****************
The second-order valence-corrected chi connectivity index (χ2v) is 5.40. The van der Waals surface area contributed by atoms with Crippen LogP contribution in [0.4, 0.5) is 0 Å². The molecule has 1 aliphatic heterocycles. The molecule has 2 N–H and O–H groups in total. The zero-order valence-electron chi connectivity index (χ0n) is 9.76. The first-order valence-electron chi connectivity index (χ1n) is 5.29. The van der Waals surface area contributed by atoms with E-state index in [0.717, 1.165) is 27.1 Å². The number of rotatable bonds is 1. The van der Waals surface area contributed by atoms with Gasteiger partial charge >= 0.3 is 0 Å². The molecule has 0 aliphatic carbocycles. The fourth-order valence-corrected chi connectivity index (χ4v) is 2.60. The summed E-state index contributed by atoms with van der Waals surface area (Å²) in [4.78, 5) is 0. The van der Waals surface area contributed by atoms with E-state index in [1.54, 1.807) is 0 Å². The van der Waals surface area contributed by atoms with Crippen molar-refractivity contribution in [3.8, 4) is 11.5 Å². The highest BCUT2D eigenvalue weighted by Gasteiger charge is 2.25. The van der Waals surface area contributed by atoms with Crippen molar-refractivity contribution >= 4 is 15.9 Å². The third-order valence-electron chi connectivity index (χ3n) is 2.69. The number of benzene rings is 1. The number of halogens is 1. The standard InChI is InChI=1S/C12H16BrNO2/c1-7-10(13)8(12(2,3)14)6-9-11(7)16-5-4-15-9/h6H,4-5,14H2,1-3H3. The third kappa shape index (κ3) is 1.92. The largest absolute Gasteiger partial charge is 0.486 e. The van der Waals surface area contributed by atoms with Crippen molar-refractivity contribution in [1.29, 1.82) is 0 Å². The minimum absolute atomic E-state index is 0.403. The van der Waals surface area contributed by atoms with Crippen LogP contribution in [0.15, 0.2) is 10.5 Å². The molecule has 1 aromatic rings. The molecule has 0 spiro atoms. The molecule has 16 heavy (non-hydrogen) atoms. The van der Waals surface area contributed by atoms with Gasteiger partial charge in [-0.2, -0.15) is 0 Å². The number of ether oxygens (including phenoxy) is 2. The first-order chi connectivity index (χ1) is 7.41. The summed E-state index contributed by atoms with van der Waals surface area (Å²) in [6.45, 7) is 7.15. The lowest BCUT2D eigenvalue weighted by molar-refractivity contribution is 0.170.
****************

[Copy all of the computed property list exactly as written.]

The second-order valence-corrected chi connectivity index (χ2v) is 5.40. The van der Waals surface area contributed by atoms with Crippen LogP contribution in [0.4, 0.5) is 0 Å². The molecule has 1 aliphatic heterocycles. The molecule has 2 N–H and O–H groups in total. The zero-order valence-electron chi connectivity index (χ0n) is 9.76. The first-order valence-electron chi connectivity index (χ1n) is 5.29. The van der Waals surface area contributed by atoms with E-state index in [0.717, 1.165) is 27.1 Å². The number of rotatable bonds is 1. The van der Waals surface area contributed by atoms with Gasteiger partial charge >= 0.3 is 0 Å². The molecule has 0 aliphatic carbocycles. The fourth-order valence-corrected chi connectivity index (χ4v) is 2.60. The summed E-state index contributed by atoms with van der Waals surface area (Å²) in [4.78, 5) is 0. The van der Waals surface area contributed by atoms with E-state index in [1.54, 1.807) is 0 Å². The van der Waals surface area contributed by atoms with Crippen molar-refractivity contribution in [3.8, 4) is 11.5 Å². The highest BCUT2D eigenvalue weighted by Gasteiger charge is 2.25. The van der Waals surface area contributed by atoms with Crippen molar-refractivity contribution >= 4 is 15.9 Å². The third-order valence-electron chi connectivity index (χ3n) is 2.69. The number of benzene rings is 1. The number of halogens is 1. The standard InChI is InChI=1S/C12H16BrNO2/c1-7-10(13)8(12(2,3)14)6-9-11(7)16-5-4-15-9/h6H,4-5,14H2,1-3H3. The third kappa shape index (κ3) is 1.92. The largest absolute Gasteiger partial charge is 0.486 e. The van der Waals surface area contributed by atoms with Crippen molar-refractivity contribution in [1.29, 1.82) is 0 Å². The minimum absolute atomic E-state index is 0.403. The van der Waals surface area contributed by atoms with Crippen LogP contribution in [0.15, 0.2) is 10.5 Å². The molecule has 1 aromatic rings. The molecule has 0 spiro atoms. The molecule has 16 heavy (non-hydrogen) atoms. The van der Waals surface area contributed by atoms with Gasteiger partial charge in [-0.2, -0.15) is 0 Å². The number of ether oxygens (including phenoxy) is 2. The first-order chi connectivity index (χ1) is 7.41. The summed E-state index contributed by atoms with van der Waals surface area (Å²) in [6.45, 7) is 7.15. The lowest BCUT2D eigenvalue weighted by molar-refractivity contribution is 0.170.